Wellington Partners closes €210 million fund to invest in European life sciences startups addressing unmet medical needs

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Munich-based VC Wellington Partners, which invests in early- and growth-stage life science companies, has announced the final close of its fifth fund, Wellington Partners Life Science Fund V (WPLS-V). The fund closed at €210 million, making it the largest life science dedicated fund raised by the VC to date.

WPLS-V will build a portfolio of approximately 15-20 companies, ranging in focus from novel biotechnology platforms, new therapeutics, medical devices, and selected investments in diagnostics and digital medicine. Like its previous fund, WPLS-IV, the new fund will primarily target opportunities in Europe – with a particular focus on German speaking areas – but will also selectively consider opportunities in North America or Asia.

WPLS-V attracted international investment from new blue-chip investors including KfW Capital, Talanx and US-based UTIMCO, the University of Texas/Texas A&M Investment Company. Existing investors European Investment Fund and the European Investment bank also participated in the fund.

“The successful final close for Wellington Partners Life Science Fund V at €210 million, more than double the size of our previous fund, is testament to investor appetite for our specialist investment strategy and to our team’s unrivaled experience and long-standing track record in European life science investing,” said Managing Partner Regina Hodits.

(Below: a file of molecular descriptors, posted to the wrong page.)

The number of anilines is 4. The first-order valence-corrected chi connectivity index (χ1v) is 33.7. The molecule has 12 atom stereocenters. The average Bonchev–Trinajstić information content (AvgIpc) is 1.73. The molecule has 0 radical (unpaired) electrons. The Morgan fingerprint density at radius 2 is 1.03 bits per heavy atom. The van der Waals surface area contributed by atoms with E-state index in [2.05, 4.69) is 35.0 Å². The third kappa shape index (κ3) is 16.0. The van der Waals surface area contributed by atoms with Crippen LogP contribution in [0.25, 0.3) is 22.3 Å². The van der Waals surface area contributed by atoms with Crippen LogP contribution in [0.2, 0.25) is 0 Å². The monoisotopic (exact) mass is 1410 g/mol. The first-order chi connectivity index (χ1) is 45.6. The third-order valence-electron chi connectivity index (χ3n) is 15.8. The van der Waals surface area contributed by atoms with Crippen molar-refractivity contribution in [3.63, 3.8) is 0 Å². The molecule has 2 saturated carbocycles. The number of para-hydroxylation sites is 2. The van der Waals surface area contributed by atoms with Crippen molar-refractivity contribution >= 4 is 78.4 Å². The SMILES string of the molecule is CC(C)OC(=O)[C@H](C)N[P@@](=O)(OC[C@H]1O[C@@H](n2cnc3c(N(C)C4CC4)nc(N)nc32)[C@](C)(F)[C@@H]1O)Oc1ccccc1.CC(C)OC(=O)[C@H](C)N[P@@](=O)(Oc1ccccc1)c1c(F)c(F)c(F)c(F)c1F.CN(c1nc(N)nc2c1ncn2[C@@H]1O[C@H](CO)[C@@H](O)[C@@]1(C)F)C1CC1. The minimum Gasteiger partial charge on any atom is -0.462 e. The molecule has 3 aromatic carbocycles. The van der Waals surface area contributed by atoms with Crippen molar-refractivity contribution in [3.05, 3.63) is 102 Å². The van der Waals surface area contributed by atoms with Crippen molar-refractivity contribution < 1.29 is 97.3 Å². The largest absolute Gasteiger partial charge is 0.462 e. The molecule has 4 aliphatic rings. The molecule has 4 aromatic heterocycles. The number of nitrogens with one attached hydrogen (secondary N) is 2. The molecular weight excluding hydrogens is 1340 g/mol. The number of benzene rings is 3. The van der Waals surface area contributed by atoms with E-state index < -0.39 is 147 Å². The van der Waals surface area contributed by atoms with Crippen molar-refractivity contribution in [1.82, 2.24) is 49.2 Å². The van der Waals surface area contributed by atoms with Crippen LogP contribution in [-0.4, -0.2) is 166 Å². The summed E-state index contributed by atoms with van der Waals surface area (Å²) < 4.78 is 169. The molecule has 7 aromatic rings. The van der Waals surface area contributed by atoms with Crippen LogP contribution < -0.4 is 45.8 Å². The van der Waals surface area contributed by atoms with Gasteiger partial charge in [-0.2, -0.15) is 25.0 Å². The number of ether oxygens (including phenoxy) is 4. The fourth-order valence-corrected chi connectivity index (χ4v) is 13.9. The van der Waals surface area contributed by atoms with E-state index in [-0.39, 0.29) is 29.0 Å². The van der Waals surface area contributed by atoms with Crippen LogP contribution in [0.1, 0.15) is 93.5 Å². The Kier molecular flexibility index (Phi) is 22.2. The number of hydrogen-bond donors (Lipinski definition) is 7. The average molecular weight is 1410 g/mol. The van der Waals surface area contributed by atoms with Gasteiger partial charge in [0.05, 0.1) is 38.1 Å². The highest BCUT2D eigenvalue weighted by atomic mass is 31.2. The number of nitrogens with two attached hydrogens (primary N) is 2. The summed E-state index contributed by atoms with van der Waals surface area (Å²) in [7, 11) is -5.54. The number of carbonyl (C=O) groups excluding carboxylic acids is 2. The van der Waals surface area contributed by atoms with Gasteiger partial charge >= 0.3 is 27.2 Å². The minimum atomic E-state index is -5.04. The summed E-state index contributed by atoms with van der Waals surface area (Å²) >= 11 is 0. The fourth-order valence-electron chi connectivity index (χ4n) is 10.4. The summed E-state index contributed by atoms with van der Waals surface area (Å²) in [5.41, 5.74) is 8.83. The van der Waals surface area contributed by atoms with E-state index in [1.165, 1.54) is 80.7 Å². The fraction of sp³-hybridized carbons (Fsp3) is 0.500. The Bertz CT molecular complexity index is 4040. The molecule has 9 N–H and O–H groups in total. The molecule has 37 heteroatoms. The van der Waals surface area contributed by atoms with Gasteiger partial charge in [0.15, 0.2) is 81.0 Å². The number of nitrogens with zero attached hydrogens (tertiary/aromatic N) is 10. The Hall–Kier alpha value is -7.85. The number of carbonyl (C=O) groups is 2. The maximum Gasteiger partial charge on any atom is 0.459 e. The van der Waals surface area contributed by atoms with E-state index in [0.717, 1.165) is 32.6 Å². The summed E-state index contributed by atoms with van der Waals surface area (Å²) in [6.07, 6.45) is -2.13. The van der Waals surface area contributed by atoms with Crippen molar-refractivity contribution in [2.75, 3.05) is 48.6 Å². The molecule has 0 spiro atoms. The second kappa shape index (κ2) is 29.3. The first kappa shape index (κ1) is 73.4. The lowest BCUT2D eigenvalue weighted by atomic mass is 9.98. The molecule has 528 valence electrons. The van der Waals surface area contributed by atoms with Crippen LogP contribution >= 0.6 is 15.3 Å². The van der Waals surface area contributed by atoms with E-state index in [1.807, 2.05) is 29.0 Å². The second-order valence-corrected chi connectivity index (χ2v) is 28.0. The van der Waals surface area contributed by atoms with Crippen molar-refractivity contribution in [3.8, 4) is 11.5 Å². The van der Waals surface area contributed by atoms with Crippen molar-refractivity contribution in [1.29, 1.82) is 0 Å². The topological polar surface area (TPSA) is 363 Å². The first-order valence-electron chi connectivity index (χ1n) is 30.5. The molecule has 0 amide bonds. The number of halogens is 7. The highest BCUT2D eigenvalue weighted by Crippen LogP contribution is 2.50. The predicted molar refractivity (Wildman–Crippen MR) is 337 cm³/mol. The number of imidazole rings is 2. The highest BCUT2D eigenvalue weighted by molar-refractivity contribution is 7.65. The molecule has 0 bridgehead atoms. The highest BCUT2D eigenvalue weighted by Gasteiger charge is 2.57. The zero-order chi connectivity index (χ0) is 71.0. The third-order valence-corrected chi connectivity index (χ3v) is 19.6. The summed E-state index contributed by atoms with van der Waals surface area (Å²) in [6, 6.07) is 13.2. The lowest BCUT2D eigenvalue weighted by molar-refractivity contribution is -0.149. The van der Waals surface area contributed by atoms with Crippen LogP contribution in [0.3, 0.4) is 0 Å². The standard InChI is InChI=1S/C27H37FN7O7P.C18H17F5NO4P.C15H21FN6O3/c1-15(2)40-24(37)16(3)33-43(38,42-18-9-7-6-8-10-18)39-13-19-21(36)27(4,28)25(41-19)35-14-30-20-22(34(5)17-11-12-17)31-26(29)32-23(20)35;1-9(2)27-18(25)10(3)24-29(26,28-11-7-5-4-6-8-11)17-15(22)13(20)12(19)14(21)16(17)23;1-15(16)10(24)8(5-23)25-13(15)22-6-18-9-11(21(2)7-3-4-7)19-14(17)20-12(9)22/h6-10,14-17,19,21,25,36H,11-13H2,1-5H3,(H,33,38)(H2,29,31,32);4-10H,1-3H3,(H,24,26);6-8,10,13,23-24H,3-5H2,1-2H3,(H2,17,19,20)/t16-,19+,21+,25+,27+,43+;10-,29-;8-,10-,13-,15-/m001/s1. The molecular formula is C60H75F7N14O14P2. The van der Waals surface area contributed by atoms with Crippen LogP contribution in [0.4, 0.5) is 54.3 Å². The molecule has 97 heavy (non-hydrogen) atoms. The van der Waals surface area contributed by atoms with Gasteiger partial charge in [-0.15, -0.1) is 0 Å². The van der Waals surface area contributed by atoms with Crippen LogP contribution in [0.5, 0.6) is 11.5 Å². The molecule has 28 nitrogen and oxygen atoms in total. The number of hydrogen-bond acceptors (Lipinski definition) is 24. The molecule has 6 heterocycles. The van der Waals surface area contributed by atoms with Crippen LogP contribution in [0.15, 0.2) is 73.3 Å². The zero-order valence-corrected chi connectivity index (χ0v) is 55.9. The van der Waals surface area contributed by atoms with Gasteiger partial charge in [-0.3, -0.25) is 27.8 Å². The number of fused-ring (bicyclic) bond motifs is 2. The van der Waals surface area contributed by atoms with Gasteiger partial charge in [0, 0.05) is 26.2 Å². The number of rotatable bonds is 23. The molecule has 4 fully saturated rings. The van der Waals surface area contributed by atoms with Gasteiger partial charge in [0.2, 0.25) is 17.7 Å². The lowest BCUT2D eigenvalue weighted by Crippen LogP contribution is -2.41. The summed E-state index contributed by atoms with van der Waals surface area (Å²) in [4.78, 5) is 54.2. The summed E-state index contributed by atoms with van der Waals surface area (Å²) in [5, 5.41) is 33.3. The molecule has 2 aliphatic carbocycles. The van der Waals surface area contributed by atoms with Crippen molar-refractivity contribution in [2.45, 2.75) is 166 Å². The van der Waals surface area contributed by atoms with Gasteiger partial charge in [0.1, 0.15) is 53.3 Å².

“We are seeing clear opportunities for superior returns from investing in pioneering European life sciences companies. Given the world-leading innovation ecosystem in Europe, particularly in the German speaking region, paired with a scarcity of qualified financial investors operating in the European life science arena, we have already identified significant opportunities for WPLS-V.”

Wellington Partners invests in proven technologies and business models in the diagnostic, medical device, and digital health spaces. Its focused investment strategy has been successful, with recent exits including:

  • The sale of Munich-based digital pathology company Definiens to AstraZeneca for up to $300 million within less than six months from investing, having followed the Company’s development for several years
  • German immuno-oncology company Rigontec’s sale to MSD for up to $553 million
  • Swiss Symetis, a medical device company with a significant market presence in the German speaking area prior to its $435 million sale to Boston Scientific
  • The trade sale of Invendo Medical, a pioneer in disposable GI endoscopy devices, to Ambu for up to €225 million